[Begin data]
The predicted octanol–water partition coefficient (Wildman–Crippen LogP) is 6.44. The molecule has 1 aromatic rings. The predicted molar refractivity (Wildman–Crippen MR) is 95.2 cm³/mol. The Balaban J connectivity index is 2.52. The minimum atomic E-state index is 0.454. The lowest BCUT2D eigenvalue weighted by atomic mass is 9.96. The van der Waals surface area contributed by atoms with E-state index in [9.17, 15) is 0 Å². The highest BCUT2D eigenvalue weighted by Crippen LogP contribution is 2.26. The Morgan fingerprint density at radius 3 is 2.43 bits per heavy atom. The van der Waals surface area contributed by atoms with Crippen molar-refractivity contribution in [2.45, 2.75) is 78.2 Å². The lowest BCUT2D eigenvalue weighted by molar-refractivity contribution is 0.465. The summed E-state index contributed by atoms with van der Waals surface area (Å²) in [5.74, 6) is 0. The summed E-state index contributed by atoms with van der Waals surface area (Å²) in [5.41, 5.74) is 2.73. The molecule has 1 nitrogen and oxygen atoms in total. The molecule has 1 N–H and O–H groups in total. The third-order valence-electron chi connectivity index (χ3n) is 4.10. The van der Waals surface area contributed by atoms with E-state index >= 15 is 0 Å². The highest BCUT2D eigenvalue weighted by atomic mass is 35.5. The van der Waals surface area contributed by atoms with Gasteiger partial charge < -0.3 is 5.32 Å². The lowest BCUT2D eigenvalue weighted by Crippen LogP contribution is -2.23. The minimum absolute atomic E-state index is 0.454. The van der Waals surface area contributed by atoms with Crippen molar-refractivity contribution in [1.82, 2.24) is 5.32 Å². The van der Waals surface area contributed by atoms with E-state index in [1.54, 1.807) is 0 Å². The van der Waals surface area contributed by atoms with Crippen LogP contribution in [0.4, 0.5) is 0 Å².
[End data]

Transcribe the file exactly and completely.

The predicted octanol–water partition coefficient (Wildman–Crippen LogP) is 6.44. The molecule has 1 aromatic rings. The predicted molar refractivity (Wildman–Crippen MR) is 95.2 cm³/mol. The Balaban J connectivity index is 2.52. The minimum atomic E-state index is 0.454. The lowest BCUT2D eigenvalue weighted by atomic mass is 9.96. The van der Waals surface area contributed by atoms with E-state index in [9.17, 15) is 0 Å². The highest BCUT2D eigenvalue weighted by Crippen LogP contribution is 2.26. The Morgan fingerprint density at radius 3 is 2.43 bits per heavy atom. The van der Waals surface area contributed by atoms with Crippen molar-refractivity contribution in [2.45, 2.75) is 78.2 Å². The lowest BCUT2D eigenvalue weighted by molar-refractivity contribution is 0.465. The summed E-state index contributed by atoms with van der Waals surface area (Å²) in [5.74, 6) is 0. The summed E-state index contributed by atoms with van der Waals surface area (Å²) in [5.41, 5.74) is 2.73. The molecule has 1 nitrogen and oxygen atoms in total. The molecule has 1 N–H and O–H groups in total. The third-order valence-electron chi connectivity index (χ3n) is 4.10. The van der Waals surface area contributed by atoms with E-state index >= 15 is 0 Å². The highest BCUT2D eigenvalue weighted by atomic mass is 35.5. The van der Waals surface area contributed by atoms with Gasteiger partial charge < -0.3 is 5.32 Å². The lowest BCUT2D eigenvalue weighted by Crippen LogP contribution is -2.23. The minimum absolute atomic E-state index is 0.454. The van der Waals surface area contributed by atoms with Crippen molar-refractivity contribution in [1.82, 2.24) is 5.32 Å². The van der Waals surface area contributed by atoms with E-state index in [1.54, 1.807) is 0 Å². The van der Waals surface area contributed by atoms with Crippen LogP contribution in [0.4, 0.5) is 0 Å².